Victoria Advocate, A Different Perspective by Mary Pat Johns
It’s been an unusual holiday season for me. The writing life is intruding in a not so ho-ho-ho way. The truth is, my manuscript for book 3 is due on January 7th— it’s a deadline, so instead of attending Christmas parties and gift-shopping, I’m sitting in front of my computer screen plugging plot holes and jimmying chapters around. Makes the holidays seem as if they’re not really happening. Thank goodness for church services that focus on the biblical aspects of Christmas. If not for that, my year would end with a blink and a punctuation mark.
I did, however, attend our church’s annual Holidazzle. It’s a lovely event as women decorate tabletops with all sorts of Christmasy themes. We sang, ate brunch, participated in gift-giving, and had a mother-daughter style show. It was such a pleasure to see friends and gaze at all the beautiful tables.
Later that afternoon, my husband and I drove to New Braunfels for my daughter’s surprise birthday party. What a thrill to see her eyes widen when she saw all of us. We sang a loud, offkey rendition of Happy Birthday, but heartfelt none the less. Her husband made sure the food was from her favorite farm-to-table restaurant—kebobs, a green salad, organic spring rolls, and plenty of homemade cheesecake to go around. There were as many children as there were adults, and they played soccer in the backyard. When the adults weren’t warning them away from the pool.
And, happily, there were “mamaw” moments for me. Once we all settled in to pray before the meal, my youngest granddaughter chose that quiet moment to exit the bathroom yelling for her mama. I quickly went to see what the issue was. She was trying to wash her hands and couldn’t figure out how the faucet worked. I turned it on and voila! Crisis averted.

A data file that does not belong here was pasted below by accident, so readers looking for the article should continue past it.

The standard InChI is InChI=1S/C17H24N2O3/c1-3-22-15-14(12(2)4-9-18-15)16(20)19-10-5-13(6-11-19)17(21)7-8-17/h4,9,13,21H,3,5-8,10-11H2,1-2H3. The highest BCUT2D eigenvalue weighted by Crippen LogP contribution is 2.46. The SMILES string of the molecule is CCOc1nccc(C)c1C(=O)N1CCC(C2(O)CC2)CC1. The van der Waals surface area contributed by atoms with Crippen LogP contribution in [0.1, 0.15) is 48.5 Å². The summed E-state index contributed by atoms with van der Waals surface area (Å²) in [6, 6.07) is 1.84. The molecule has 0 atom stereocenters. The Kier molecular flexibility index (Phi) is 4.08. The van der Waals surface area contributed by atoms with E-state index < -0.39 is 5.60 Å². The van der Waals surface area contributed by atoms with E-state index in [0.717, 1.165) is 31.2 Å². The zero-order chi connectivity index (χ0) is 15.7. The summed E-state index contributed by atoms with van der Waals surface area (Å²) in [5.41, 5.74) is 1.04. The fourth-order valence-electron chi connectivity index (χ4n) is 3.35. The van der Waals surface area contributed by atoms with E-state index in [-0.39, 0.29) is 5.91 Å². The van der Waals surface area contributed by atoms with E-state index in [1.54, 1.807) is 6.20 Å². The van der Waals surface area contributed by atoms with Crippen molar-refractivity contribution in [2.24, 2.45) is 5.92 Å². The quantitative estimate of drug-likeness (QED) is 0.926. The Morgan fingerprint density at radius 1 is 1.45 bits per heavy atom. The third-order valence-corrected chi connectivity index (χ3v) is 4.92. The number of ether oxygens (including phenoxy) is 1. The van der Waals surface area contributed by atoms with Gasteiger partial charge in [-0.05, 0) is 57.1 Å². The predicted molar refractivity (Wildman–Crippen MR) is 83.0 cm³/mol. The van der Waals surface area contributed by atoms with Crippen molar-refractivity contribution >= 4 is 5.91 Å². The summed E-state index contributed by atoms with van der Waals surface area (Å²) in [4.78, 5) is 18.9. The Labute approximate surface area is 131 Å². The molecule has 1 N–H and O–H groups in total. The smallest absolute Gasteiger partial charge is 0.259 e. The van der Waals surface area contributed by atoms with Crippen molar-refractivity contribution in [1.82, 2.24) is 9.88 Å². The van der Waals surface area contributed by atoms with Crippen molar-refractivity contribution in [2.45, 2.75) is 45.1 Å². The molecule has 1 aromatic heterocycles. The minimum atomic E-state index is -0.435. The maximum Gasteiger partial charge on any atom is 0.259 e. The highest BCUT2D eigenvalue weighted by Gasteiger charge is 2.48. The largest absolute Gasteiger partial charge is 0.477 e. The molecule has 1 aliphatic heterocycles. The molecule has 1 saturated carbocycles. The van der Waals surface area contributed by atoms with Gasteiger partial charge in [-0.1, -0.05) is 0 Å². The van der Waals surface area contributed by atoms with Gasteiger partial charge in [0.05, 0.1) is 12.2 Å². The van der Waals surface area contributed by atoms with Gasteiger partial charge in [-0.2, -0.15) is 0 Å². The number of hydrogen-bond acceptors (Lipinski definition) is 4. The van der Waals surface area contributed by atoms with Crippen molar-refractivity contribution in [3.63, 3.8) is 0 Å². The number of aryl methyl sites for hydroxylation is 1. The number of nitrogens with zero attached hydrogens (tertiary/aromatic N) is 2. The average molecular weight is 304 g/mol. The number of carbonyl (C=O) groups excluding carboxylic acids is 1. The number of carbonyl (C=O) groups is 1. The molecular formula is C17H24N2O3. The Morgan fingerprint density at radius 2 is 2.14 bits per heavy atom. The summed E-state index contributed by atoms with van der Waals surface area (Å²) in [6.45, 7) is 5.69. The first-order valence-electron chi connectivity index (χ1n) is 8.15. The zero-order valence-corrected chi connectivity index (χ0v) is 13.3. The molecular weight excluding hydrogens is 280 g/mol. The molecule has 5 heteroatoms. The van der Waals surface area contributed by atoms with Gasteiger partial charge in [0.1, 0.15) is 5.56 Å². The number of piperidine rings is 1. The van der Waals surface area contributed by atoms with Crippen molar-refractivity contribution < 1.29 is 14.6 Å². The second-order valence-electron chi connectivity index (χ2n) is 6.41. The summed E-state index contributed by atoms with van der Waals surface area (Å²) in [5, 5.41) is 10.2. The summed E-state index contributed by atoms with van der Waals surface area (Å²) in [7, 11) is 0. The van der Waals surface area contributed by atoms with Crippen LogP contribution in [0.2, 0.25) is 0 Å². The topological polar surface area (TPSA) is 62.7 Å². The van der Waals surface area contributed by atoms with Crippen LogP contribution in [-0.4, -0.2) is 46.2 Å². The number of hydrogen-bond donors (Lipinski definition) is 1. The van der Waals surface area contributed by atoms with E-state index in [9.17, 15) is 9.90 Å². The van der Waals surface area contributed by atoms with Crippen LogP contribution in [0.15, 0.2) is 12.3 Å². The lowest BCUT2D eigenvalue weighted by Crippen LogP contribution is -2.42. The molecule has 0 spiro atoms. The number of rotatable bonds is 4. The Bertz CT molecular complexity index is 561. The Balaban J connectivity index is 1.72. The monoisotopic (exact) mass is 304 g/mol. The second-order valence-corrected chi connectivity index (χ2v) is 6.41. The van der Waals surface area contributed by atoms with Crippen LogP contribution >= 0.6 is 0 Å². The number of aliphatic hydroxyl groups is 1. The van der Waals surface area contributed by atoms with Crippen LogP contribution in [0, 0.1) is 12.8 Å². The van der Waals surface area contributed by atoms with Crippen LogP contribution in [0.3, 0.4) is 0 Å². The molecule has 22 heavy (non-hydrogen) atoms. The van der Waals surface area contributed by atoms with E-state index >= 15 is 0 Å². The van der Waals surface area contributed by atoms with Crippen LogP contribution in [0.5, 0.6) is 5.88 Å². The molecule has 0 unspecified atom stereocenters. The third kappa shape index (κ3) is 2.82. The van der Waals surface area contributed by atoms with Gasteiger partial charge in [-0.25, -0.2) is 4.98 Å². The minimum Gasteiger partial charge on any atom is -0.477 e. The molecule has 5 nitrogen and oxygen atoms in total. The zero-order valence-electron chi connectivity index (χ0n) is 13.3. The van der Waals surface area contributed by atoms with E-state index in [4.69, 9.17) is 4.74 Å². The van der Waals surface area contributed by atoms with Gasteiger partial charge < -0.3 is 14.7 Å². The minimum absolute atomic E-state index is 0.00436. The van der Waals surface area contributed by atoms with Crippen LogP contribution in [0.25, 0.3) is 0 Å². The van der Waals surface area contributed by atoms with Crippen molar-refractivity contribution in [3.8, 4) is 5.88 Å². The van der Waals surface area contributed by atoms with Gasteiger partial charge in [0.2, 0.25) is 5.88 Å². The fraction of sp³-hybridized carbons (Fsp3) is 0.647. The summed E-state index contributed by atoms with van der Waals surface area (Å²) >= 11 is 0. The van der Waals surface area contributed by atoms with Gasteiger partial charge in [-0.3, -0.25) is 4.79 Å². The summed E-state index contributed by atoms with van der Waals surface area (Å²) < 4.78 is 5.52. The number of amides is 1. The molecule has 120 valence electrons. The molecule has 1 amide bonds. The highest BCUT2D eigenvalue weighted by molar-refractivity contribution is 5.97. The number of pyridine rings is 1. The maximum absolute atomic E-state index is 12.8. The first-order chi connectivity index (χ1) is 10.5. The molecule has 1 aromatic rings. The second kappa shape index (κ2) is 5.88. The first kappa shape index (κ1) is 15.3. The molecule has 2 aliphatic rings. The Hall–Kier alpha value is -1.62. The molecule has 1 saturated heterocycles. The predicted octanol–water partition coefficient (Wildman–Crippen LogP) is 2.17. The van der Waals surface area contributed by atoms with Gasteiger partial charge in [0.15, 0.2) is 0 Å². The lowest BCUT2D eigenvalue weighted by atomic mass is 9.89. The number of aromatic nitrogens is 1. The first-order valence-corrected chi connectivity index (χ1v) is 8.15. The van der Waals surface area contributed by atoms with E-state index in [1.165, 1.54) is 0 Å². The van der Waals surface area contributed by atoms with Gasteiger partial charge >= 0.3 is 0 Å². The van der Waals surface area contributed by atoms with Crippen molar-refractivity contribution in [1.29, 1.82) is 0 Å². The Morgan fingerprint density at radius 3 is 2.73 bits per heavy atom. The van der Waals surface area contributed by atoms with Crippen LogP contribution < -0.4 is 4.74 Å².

Not too long after that, my grandson came and told me his brother got hot chocolate and he didn’t. Nothing would do but I fixed him a cup. Then another young boy wanted a cup, so I helped him through the process. I loved it when he very solemnly asked if “we could skip the marshmallows.” Well, of course. This mamaw would fix his hot chocolate however he wanted.
The next day, our son called. We’ve settled into a relaxed routine of watching football games, working puzzles, and fixing whatever is in the fridge to eat. This time around, I worked a puzzle with him, which doesn’t always happen. It provided the opportunity to catch up and share our hearts, since he’ll be gone most of December. The time together was precious.
And now, as I put the pedal to the metal on this latest story, I appreciate the events of that sweet weekend more than ever. I carry it in my heart as I tweak and edit a story meant for others to read and enjoy. In this world of conflict, I’m thankful the relationships most important to me are solid and loving. It makes all the difference as I go about my days. No unresolved conflicts. No striving. Only peace.
As I wrap up the year with my daily Bible reading, I’m about to embark on Revelation—the last book of the Bible. What a mystery the book has been through the ages. Scholars say it’s a microcosm of all time, and especially of the last days. Inherent in the Scriptures is the fact that Jesus is coming again. Probably much sooner than we think, though no one knows the day or the hour.
I tuck that knowledge close to my heart as the days fly by. For when He comes, I want to be ready. No fences left to mend…nothing left undone. Just a heart that’s free to love and worship the One who matters most.
Merry Christmas to all my readers. You encourage and inspire me more than you know.